Jan. 6 panel urges Trump prosecution with criminal referral
WASHINGTON (AP) — The House Jan. 6 committee urged the Justice Department on Monday to bring criminal charges against Donald Trump for the violent 2021 Capitol insurrection, calling for accountability for the former president and “a time of reflection and reckoning.”
After one of the most exhaustive and aggressive congressional probes in memory, the panel’s seven Democrats and two Republicans are recommending criminal charges against Trump and associates who helped him launch a wide-ranging pressure campaign to try to overturn his 2020 election loss. The panel also released a lengthy summary of its final report, with findings that Trump engaged in a “multi-part conspiracy” to thwart the will of voters.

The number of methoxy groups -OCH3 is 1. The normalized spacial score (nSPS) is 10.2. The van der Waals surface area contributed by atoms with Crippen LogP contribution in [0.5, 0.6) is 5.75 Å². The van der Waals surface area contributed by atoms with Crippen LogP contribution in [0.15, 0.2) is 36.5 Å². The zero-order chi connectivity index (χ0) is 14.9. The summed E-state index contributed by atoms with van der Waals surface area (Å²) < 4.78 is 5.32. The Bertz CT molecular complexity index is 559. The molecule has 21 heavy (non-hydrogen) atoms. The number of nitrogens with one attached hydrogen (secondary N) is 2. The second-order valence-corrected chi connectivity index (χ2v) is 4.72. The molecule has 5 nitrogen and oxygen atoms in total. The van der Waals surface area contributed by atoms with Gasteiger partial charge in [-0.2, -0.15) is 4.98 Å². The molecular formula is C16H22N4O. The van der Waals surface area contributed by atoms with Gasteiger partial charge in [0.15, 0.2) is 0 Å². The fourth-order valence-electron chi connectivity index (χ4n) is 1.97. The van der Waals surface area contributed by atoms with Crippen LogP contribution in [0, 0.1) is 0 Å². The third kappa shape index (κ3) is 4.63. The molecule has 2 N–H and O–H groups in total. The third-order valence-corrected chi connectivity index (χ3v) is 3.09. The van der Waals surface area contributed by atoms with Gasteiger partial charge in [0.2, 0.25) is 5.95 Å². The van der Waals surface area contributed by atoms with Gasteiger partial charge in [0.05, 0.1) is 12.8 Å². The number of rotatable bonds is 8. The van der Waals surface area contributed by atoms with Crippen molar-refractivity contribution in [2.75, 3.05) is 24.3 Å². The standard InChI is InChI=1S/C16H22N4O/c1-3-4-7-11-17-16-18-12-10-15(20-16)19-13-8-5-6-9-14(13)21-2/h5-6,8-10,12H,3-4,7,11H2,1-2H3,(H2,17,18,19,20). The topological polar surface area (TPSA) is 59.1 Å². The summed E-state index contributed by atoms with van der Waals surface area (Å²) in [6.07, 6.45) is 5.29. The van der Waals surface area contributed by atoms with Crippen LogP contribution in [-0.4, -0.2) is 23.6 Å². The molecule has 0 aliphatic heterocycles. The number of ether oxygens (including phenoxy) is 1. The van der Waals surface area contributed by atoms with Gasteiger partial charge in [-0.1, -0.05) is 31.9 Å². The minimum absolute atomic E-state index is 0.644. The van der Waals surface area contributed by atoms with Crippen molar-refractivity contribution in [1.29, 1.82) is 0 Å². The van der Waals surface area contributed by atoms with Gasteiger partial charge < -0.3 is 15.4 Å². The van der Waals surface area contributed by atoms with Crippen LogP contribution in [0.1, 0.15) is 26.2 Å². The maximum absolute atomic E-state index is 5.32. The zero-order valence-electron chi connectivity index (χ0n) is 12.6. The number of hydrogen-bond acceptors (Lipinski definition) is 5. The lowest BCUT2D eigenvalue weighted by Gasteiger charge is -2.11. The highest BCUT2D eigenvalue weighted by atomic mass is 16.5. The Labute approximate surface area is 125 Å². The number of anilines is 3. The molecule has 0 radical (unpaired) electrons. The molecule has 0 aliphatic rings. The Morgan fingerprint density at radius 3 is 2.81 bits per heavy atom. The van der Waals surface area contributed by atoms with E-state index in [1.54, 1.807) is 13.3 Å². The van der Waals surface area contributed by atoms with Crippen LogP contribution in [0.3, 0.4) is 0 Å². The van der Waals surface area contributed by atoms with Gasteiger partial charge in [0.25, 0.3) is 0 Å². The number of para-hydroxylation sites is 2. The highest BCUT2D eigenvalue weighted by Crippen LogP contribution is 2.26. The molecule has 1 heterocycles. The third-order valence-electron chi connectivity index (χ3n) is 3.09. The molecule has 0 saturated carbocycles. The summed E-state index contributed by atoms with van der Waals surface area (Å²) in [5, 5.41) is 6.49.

At a final meeting Monday, the committee alleged violations of four criminal statutes by Trump, in both the run-up to the riot and during the insurrection itself, as it recommended the former president for prosecution to the Justice Department. Among the charges they recommend for prosecution is aiding an insurrection — an effort to hold him directly accountable for his supporters who stormed the Capitol that day.
The committee also voted to refer conservative lawyer John Eastman, who devised dubious legal maneuvers aimed at keeping Trump in power, for prosecution on two of the same statutes as Trump: conspiracy to defraud the United States and obstructing an official proceeding.